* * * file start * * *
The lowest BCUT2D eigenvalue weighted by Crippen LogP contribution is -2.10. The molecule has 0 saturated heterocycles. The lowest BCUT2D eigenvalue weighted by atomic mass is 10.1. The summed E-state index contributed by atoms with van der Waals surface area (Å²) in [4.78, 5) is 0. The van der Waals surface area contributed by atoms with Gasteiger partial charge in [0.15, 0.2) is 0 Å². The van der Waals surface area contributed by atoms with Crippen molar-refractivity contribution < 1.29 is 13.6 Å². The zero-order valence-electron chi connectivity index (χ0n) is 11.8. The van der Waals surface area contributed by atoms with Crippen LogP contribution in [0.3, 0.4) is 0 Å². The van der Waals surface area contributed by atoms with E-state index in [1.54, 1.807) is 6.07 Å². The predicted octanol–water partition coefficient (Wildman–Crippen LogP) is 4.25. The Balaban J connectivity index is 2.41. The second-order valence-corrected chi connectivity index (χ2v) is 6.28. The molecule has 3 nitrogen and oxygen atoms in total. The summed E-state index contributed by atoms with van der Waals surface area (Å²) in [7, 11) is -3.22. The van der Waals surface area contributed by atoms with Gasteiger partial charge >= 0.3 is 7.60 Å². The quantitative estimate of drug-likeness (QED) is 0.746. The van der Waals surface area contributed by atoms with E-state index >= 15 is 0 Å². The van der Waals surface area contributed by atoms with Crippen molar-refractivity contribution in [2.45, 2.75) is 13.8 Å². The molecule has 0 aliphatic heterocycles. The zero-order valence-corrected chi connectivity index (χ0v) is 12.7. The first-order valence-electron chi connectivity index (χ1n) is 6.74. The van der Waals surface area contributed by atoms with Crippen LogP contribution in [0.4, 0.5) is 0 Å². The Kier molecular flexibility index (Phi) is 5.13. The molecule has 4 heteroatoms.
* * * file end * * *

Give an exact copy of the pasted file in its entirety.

The lowest BCUT2D eigenvalue weighted by Crippen LogP contribution is -2.10. The molecule has 0 saturated heterocycles. The lowest BCUT2D eigenvalue weighted by atomic mass is 10.1. The summed E-state index contributed by atoms with van der Waals surface area (Å²) in [4.78, 5) is 0. The van der Waals surface area contributed by atoms with Gasteiger partial charge in [0.15, 0.2) is 0 Å². The van der Waals surface area contributed by atoms with Crippen molar-refractivity contribution < 1.29 is 13.6 Å². The zero-order valence-electron chi connectivity index (χ0n) is 11.8. The van der Waals surface area contributed by atoms with Crippen LogP contribution in [0.3, 0.4) is 0 Å². The van der Waals surface area contributed by atoms with E-state index in [1.54, 1.807) is 6.07 Å². The predicted octanol–water partition coefficient (Wildman–Crippen LogP) is 4.25. The Balaban J connectivity index is 2.41. The second-order valence-corrected chi connectivity index (χ2v) is 6.28. The molecule has 3 nitrogen and oxygen atoms in total. The summed E-state index contributed by atoms with van der Waals surface area (Å²) in [7, 11) is -3.22. The van der Waals surface area contributed by atoms with Gasteiger partial charge >= 0.3 is 7.60 Å². The quantitative estimate of drug-likeness (QED) is 0.746. The van der Waals surface area contributed by atoms with E-state index >= 15 is 0 Å². The van der Waals surface area contributed by atoms with Crippen molar-refractivity contribution in [2.45, 2.75) is 13.8 Å². The molecule has 0 aliphatic heterocycles. The zero-order valence-corrected chi connectivity index (χ0v) is 12.7. The first-order valence-electron chi connectivity index (χ1n) is 6.74. The van der Waals surface area contributed by atoms with Crippen LogP contribution in [0.4, 0.5) is 0 Å². The Kier molecular flexibility index (Phi) is 5.13. The molecule has 4 heteroatoms.